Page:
What are the expected benefits of Botox therapy?

  • We look for an improvement of more than 50% in the frequency and intensity of migraines. If you have 20 days per month, your 50% response would be 10 days per month (not zero). 
  • In studies nearly 50% of patients achieved this goal after 6 months of treatment (2 sets of injections). 
  • Some people improve more than others (responders). 23% of patients in the studies improved by 75% (super responders). If you start at 20 days, you would go down to 5. 

Is a decrease in frequency the only benefit observed with Botox? 

Other benefits can be felt by the person who receives Botox. Here are examples:

  • The attacks are less severe
  • The attacks are easier to control with acute treatments
  • The «baseline headache» or «baseline neck pain» are less intense 
  • The tolerance to triggers is higher 
  • The person functions better overall 

Some of those effects may be seen earlier with the first treatments, before the impact on the frequency appears. Always use a headache diary! (See this post)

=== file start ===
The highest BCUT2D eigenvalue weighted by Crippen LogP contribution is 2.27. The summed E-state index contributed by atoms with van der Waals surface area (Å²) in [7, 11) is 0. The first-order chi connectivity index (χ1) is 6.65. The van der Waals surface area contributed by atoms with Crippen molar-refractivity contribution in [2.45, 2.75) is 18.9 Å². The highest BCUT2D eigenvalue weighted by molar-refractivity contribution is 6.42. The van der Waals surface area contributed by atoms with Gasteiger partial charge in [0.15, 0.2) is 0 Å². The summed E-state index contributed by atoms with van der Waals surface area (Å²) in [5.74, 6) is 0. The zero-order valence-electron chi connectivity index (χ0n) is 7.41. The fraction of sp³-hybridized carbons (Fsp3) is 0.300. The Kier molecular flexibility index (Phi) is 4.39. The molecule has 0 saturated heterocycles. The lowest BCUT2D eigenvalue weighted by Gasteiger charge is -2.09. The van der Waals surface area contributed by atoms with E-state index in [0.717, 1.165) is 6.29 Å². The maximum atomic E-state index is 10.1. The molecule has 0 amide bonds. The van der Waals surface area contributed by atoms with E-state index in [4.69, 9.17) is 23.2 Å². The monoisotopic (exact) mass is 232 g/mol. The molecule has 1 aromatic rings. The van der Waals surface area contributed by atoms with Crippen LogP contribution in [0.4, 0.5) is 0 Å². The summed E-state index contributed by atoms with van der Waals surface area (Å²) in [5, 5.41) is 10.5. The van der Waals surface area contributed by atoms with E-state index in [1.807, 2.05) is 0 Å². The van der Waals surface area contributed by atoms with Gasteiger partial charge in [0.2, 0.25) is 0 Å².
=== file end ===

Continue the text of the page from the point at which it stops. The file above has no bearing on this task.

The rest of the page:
How long should I try Botox before making a decision? 

A trial of 3 cycles (or 9 months) is reasonable. The effect over the first treatments seems to be cumulative. 10% of people will notice an improvement only at the third treatment, especially if the situation was very severe to start with.

Could Botox work if I have medication overuse headache? 

Studies show that Botox works for people with or without medication overuse. Of course, if there is a severe overuse, or if there is opioid use, it might be best to plan a withdrawal as a part of your treatment plan. People taking opioids were not included in the Botox studies. 

Could Botox work if other preventives did not work for me? 

Yes. Botox has a different mechanism of action than oral preventives. Studies have demonstrated a benefit in patients who had tried other preventives. In real life, Botox is covered only after previous trials, and improvements are observed.

Is the effectiveness of Botox sustained over time? 

Yes. For most people who respond to Botox, the benefit are sustained over time. Remember that migraine is a fluctuating disease and that even if Botox is effective for you, you may have better phases and more difficult ones. 

If you want to read about Botox risks and side effects go HERE.

If you want to learn about Botox access and coverage in Canada go HERE.

If you want to prepare for a first injection and see how Botox is injected go HERE.


  • Frampton JE, Silberstein S. OnabotulinumtoxinA: A Review in the Prevention of Chronic Migraine. Drugs. 2018;78(5):589-600.
  • Ashkenazi A, Blumenfeld A. OnabotulinumtoxinA for the treatment of headache. Headache. 2013;53 Suppl 2:54-61.
  • Dodick DW, et al. OnabotulinumtoxinA for treatment of chronic migraine: pooled results from the double-blind, randomized, placebo-controlled phases of the PREEMPT clinical program. Headache. 2010;50(6):921-36.